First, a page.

Rod MacIver to Close Heron Dance After Nearly 20-Year Run | Live Culture

Rod MacIver to Close Heron Dance After Nearly 20-Year Run


Rod MacIver is following a rough patch with liberation: ending Heron Dance Art Studio.

He's been selling his nature- and Tao-inspired paintings, prints, books, greeting cards and other items — and writing a daily contemplative e-newsletter for thousands of subscribers — for almost two decades. Years ago MacIver had a gallery in Middlebury; more recently, he had a short-lived one in Winooski, which I wrote about in February.

Most of his business, though, is handled through his website. Now, the word "liquidation" is in the pull-down menu, and the listed contents are 50 percent off.

The proverbial nail in the coffin came earlier this year, when the Monkton-based artist and writer took on "a huge project that went wrong" (an elegant and expensive-to-produce Book Arts Collection), and then he unexpectedly lost his lease on the months-old Heron Dance Wild Nature Art Gallery. In retrospect, MacIver, 56, acknowledges that he was "just burned out, working 60 hours a week. ... I've done it 19 years, and the last six to eight months have been difficult," he adds. "There are other things I want to do."

Such as? The Canadian-born MacIver, whose dreamy artwork and thoughtful writings are reflections on the natural world, wants to go on a long wilderness trip. "Fall is my favorite time to be in the woods," he says, "so I will probably go paddling in Canada."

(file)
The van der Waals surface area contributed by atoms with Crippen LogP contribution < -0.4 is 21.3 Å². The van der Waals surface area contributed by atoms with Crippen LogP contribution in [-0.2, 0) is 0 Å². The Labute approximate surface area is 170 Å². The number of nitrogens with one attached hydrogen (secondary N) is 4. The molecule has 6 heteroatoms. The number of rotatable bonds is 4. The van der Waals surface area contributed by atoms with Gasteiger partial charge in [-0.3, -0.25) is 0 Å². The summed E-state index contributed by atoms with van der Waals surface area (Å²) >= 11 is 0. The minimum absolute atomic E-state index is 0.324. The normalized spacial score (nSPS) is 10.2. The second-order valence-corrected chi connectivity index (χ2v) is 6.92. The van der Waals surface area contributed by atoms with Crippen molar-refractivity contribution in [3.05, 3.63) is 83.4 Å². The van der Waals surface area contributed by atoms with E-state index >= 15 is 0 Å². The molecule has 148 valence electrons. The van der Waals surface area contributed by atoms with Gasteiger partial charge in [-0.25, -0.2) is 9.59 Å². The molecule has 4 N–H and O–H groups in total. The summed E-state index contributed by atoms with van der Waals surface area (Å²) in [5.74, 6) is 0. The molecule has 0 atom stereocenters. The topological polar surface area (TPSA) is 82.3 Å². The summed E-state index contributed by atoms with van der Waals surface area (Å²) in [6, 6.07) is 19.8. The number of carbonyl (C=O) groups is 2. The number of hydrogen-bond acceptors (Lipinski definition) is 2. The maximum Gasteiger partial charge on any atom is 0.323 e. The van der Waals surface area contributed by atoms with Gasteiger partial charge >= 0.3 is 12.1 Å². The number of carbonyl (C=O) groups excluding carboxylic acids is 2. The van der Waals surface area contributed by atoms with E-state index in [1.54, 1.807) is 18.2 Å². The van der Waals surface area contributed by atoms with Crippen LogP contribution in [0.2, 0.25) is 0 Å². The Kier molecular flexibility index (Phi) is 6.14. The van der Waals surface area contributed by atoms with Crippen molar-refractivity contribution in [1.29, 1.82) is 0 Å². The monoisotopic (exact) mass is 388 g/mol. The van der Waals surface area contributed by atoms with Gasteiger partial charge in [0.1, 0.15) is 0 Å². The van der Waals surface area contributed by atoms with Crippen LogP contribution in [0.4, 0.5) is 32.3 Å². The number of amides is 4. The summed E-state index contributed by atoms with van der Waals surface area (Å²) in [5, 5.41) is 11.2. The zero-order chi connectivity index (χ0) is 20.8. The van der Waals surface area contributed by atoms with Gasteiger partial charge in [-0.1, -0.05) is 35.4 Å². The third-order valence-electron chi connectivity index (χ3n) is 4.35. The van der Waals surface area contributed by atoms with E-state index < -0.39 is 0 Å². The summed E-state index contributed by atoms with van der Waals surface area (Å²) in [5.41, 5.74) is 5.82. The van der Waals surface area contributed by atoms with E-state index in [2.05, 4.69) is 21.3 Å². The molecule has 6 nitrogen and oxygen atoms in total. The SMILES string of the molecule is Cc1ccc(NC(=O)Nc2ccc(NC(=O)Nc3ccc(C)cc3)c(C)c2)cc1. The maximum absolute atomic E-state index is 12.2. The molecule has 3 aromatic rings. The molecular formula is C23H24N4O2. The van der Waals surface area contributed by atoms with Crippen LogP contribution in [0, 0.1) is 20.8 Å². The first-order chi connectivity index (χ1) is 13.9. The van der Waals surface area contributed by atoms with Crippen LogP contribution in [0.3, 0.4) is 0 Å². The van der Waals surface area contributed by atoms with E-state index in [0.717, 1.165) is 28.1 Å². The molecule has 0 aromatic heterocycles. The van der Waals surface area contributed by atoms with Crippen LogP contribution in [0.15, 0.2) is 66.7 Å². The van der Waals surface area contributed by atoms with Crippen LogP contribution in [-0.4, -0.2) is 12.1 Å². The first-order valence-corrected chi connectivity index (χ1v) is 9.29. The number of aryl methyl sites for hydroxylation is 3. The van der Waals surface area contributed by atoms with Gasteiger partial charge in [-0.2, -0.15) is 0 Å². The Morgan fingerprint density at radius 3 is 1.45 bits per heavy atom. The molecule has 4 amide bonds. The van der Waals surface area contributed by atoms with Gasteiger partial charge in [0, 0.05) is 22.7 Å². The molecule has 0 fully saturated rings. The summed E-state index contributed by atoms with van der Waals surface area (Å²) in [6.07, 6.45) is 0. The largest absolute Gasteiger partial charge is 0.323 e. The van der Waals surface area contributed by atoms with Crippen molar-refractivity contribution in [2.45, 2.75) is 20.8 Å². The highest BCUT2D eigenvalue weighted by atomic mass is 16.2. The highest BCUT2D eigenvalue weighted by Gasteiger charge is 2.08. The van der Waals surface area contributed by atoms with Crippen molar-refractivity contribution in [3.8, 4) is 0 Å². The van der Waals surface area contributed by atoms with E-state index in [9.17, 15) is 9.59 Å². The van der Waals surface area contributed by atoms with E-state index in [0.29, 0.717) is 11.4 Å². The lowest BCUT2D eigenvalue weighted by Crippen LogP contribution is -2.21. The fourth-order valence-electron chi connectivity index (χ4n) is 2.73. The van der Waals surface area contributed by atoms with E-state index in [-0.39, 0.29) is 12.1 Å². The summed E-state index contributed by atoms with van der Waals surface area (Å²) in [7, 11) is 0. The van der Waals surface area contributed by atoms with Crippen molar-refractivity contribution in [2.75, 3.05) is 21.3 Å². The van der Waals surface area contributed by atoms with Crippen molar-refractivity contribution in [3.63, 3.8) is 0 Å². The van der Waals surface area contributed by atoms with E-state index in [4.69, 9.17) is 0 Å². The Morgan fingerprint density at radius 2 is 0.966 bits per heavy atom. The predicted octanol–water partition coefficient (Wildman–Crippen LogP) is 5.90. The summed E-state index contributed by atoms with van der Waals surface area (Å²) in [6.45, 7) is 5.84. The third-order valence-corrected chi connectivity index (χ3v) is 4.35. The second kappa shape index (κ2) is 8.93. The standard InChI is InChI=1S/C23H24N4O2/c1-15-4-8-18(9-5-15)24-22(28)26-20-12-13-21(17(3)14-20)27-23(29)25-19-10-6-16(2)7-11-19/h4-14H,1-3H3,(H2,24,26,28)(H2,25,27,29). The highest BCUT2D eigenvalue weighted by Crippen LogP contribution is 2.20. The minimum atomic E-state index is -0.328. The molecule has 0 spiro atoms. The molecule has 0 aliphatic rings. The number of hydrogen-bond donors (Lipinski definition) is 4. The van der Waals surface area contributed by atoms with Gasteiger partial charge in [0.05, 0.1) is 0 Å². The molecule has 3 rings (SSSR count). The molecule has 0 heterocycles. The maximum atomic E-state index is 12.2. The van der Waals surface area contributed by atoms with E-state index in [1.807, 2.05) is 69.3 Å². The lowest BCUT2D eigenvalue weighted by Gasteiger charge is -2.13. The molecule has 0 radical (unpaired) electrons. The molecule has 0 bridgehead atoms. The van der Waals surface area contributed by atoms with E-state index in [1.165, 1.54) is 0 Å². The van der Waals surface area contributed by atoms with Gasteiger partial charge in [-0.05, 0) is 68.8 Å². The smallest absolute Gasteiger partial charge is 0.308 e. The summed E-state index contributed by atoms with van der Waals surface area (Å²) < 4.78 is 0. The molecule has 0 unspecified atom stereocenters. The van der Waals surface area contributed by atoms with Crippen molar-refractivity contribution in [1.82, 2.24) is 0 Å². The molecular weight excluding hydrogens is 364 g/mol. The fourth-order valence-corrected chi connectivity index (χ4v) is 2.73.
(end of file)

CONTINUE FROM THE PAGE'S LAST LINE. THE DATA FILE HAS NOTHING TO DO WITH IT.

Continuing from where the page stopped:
Meantime, he's got a book to finish — Wild Waters and the Tao — and is overseeing the liquidation of his arty inventory. MacIver says smaller items such as books and notecards are going fast. Still remaining are about "$300,000 worth of paintings and prints." Meticulous to the end, and loyal to his subscribers, MacIver says he sent out a 16-page catalog to a mailing list of 40,000. "Heron Dance will probably take a few months to finish up," he guesses.

In a letter to readers and patrons on his website, MacIver writes:

Heron Dance will now transition from a publisher of book arts collections, of books, notecards, calendars, diaries and prints to an art studio that creates work for outside publishers. ... Beginning in 2014, I will offer my original paintings only in one or two galleries, and will not offer prints.

And then he invites them to a celebratory party at his place on August 10.

Photo courtesy of Matthew Thorsen.






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